Page 3495 - Week 08 - Thursday, 18 August 2011

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What some of these numbers that we have had presented today, and some of the economic conditions both nationally and internationally, do say to me is that (1) there is opportunity there and (2) there is also a need to note that should we get to the stage where a federal government suffered a downturn—and that may occur in the next couple of years under the Gillard government, or other governments may feel the need to cut—clearly the people of the ACT are the ones that suffer.

If we really want to buttress against those sorts of effects then what we need is a much larger private sector. I think we all acknowledge that a lot of the private sector really does depend on federal government or ACT government spending. But there are opportunities to diversify the market. I know the minister has promised, now that we have a Minister for Economic Development, some strategies and statements in coming years, and we will be looking forward to these strategies.

Mr Barr: I’m not going to have industry plans for everything, though. I hope you understand that.

MR SMYTH: The minister quips that we are not going to need strategic plans for all these things. That is not entirely true. That is not entirely what I have said, but there are sectors where the government does play a crucial role and it is very important that the government acknowledges that. But if we are going to look for opportunities to support, if we are looking for opportunities to diversify the economy and to support the business community—in a way, the combination of Treasurer and Minister for Economic Development in one minister is a good opportunity. I note the steady approach that we have had today. I look forward to that approach growing and I look forward to jousting with the minister in the future about what we actually can do in the ACT.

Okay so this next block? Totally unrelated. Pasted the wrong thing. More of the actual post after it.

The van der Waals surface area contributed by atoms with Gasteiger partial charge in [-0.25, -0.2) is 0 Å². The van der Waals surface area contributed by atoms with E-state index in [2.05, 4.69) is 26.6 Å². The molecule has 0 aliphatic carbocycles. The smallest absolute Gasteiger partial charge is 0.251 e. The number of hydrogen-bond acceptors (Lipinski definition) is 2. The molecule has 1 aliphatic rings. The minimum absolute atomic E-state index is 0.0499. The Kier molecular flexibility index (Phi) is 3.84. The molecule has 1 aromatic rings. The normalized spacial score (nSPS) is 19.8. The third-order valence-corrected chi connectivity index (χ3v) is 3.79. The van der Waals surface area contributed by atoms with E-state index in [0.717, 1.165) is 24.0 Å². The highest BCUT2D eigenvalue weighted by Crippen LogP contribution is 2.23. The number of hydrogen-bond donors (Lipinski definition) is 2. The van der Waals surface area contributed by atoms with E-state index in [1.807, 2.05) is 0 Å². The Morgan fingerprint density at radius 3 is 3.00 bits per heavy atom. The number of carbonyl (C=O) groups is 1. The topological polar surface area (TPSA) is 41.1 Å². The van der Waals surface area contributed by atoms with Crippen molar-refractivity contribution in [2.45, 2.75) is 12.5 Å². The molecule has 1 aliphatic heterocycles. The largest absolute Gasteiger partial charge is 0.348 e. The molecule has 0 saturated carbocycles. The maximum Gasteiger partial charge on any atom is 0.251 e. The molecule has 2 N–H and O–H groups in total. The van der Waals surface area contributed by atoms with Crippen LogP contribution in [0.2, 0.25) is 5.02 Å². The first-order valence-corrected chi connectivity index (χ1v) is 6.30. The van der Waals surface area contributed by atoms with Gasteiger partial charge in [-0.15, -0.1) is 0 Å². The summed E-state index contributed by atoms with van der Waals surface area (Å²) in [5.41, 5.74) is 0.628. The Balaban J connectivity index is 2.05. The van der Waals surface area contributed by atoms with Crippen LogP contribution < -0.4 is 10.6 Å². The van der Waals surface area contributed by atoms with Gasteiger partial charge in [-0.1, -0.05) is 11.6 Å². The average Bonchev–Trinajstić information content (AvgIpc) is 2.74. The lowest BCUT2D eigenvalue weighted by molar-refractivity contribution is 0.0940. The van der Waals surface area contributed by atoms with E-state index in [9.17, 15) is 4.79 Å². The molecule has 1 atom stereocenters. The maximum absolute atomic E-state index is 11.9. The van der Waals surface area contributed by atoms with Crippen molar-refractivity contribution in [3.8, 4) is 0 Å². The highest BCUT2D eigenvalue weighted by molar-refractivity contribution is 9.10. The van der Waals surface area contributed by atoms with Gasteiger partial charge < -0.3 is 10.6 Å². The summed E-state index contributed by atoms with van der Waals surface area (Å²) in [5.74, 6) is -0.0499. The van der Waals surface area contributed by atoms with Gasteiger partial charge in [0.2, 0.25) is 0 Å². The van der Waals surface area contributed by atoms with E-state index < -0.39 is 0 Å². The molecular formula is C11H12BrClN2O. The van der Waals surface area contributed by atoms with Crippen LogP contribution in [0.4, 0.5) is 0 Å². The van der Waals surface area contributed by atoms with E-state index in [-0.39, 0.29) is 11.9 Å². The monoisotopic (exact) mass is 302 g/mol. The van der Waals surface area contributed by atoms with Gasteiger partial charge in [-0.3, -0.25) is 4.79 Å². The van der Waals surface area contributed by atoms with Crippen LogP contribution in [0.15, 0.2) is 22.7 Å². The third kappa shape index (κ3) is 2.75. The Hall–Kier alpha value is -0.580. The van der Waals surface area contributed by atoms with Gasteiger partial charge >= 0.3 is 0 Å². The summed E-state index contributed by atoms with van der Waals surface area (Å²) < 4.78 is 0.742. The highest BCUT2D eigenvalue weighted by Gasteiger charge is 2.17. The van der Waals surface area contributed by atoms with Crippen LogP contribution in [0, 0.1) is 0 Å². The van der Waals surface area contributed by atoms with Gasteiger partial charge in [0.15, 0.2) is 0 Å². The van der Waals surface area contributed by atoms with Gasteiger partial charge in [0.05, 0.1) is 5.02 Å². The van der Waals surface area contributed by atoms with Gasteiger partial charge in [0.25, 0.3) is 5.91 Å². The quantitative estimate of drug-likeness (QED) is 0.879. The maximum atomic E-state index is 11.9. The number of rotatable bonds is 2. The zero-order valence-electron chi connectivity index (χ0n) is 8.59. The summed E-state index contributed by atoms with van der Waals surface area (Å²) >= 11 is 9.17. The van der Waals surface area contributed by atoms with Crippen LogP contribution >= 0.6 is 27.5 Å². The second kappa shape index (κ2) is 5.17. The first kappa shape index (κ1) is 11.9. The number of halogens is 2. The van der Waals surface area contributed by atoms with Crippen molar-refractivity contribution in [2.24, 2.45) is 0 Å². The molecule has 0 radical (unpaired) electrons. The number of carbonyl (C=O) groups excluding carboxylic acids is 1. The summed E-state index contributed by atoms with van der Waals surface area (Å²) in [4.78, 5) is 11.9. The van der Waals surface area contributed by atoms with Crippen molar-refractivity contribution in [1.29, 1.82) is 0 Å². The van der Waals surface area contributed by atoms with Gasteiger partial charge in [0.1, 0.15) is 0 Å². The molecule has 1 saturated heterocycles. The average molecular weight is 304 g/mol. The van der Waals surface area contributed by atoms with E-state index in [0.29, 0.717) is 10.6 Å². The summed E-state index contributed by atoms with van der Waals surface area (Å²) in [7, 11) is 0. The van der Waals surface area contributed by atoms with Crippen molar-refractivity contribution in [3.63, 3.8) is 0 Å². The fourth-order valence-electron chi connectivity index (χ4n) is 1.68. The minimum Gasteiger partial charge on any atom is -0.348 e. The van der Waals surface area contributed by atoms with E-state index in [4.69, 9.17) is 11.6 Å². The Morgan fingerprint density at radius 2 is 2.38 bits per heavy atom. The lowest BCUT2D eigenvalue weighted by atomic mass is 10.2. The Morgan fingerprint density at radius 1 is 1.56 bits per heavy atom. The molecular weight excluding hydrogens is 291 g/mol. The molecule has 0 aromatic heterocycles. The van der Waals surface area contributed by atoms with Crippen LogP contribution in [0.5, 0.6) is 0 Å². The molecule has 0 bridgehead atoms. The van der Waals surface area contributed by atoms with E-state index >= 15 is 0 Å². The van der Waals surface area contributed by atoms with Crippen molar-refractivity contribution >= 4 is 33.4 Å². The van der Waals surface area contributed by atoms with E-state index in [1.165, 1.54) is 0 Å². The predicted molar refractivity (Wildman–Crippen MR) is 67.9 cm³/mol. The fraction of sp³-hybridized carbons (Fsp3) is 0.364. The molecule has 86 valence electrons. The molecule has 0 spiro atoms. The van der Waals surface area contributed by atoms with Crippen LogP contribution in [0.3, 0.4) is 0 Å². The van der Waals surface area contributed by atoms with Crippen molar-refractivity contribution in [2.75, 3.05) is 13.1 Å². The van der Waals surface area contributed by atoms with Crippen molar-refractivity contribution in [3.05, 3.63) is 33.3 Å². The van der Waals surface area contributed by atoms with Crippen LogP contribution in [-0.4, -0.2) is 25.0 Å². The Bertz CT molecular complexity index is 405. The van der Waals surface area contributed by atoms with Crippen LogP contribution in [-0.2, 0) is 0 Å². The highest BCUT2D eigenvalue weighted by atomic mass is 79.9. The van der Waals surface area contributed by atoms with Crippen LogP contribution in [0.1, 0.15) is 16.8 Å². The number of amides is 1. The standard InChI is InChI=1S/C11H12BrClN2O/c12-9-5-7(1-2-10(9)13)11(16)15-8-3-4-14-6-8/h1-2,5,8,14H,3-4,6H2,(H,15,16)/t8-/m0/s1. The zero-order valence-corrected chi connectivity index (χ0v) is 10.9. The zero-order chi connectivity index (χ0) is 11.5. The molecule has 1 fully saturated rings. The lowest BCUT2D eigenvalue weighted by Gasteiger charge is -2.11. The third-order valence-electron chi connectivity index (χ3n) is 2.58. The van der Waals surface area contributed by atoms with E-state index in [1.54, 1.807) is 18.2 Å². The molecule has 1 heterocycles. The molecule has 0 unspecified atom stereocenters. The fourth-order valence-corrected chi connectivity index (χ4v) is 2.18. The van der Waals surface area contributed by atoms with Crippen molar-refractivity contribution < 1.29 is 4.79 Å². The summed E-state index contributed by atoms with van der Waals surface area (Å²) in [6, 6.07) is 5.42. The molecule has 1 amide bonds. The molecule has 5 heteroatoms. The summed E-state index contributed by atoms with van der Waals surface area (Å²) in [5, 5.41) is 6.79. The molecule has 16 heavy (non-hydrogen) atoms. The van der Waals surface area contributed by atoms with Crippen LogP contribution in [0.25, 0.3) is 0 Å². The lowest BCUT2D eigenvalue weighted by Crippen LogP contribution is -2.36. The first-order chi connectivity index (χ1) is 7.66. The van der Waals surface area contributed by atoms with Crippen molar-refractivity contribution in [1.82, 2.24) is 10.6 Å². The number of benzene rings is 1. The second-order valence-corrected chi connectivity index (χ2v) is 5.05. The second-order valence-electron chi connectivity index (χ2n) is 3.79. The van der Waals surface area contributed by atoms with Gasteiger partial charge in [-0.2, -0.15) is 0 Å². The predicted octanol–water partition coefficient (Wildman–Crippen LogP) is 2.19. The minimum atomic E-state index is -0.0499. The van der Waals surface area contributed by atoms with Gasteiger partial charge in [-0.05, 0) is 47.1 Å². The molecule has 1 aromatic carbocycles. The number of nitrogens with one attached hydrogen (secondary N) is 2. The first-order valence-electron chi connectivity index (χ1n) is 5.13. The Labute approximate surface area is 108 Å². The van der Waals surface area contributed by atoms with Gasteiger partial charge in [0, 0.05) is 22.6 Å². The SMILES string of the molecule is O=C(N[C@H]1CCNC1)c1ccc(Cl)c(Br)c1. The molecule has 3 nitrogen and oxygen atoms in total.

There are numerous good ideas that are developed in the ACT, in government and not in government. The shame for us is that so many of those ideas are exported outside the territory to the states, or exported outside the country to other places where they are developed and taken to their fullest. The opportunity is here to reduce our reliance on the federal government. It is up to the minister, certainly for the next 62 weeks, to champion that.

Mr Barr: Have you got it down to days and hours as well?

MR SMYTH: Do you want days and hours? I can give you days and hours. It is 62 weeks; today is Thursday, so Friday would be a full day and then there would be about 20 hours after that until the polls close. I do look forward to it, minister. But I do look forward to what you have to say in the future. What you have said here, in the main, is correct, in regard to things beyond our control and the international circumstances. But there are opportunities in our economy that have not been exercised. They should be, and some of that requires leadership.

On one hand, when you were talking about risk, I think of the old statement, “The only thing we have to fear is fear itself.” But sometimes leadership from governments can overcome that fear and sometimes governments having strategies and plans in place assist others to have confidence about where the economy is going and what

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